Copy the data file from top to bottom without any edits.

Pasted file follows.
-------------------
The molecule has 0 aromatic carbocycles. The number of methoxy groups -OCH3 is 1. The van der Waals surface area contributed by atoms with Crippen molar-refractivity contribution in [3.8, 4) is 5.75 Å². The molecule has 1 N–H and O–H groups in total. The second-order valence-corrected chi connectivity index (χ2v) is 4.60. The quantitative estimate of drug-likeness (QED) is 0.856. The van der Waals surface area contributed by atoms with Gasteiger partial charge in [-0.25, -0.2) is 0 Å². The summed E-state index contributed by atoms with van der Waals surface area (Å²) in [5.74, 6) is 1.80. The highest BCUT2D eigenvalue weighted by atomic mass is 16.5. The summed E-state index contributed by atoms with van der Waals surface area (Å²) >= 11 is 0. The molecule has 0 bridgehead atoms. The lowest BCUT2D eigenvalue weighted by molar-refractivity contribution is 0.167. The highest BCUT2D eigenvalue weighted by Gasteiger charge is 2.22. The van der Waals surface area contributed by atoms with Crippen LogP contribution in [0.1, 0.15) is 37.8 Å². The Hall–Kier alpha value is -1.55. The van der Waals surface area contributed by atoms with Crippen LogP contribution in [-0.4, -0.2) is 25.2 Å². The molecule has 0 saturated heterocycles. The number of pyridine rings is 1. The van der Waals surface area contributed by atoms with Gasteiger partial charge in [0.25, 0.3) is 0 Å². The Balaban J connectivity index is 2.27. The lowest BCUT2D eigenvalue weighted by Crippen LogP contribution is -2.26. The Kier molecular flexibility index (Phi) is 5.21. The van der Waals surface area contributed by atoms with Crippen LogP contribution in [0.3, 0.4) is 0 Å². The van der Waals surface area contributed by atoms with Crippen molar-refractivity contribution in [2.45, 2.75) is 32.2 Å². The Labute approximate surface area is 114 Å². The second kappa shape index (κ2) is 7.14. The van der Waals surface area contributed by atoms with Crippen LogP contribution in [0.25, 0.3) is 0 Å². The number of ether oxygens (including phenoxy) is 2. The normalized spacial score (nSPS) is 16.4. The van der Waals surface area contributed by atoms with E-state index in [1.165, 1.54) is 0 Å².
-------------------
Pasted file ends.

The molecule has 0 aromatic carbocycles. The number of methoxy groups -OCH3 is 1. The van der Waals surface area contributed by atoms with Crippen molar-refractivity contribution in [3.8, 4) is 5.75 Å². The molecule has 1 N–H and O–H groups in total. The second-order valence-corrected chi connectivity index (χ2v) is 4.60. The quantitative estimate of drug-likeness (QED) is 0.856. The van der Waals surface area contributed by atoms with Gasteiger partial charge in [-0.25, -0.2) is 0 Å². The summed E-state index contributed by atoms with van der Waals surface area (Å²) in [5.74, 6) is 1.80. The highest BCUT2D eigenvalue weighted by atomic mass is 16.5. The summed E-state index contributed by atoms with van der Waals surface area (Å²) >= 11 is 0. The molecule has 0 bridgehead atoms. The lowest BCUT2D eigenvalue weighted by molar-refractivity contribution is 0.167. The highest BCUT2D eigenvalue weighted by Gasteiger charge is 2.22. The van der Waals surface area contributed by atoms with Crippen LogP contribution in [0.1, 0.15) is 37.8 Å². The Hall–Kier alpha value is -1.55. The van der Waals surface area contributed by atoms with Crippen LogP contribution in [-0.4, -0.2) is 25.2 Å². The molecule has 0 saturated heterocycles. The number of pyridine rings is 1. The van der Waals surface area contributed by atoms with Gasteiger partial charge in [0.25, 0.3) is 0 Å². The Balaban J connectivity index is 2.27. The lowest BCUT2D eigenvalue weighted by Crippen LogP contribution is -2.26. The Kier molecular flexibility index (Phi) is 5.21. The van der Waals surface area contributed by atoms with Crippen LogP contribution in [0.3, 0.4) is 0 Å². The van der Waals surface area contributed by atoms with Crippen molar-refractivity contribution in [2.45, 2.75) is 32.2 Å². The Labute approximate surface area is 114 Å². The second kappa shape index (κ2) is 7.14. The van der Waals surface area contributed by atoms with Crippen LogP contribution in [0.25, 0.3) is 0 Å². The number of ether oxygens (including phenoxy) is 2. The normalized spacial score (nSPS) is 16.4. The van der Waals surface area contributed by atoms with E-state index in [1.165, 1.54) is 0 Å².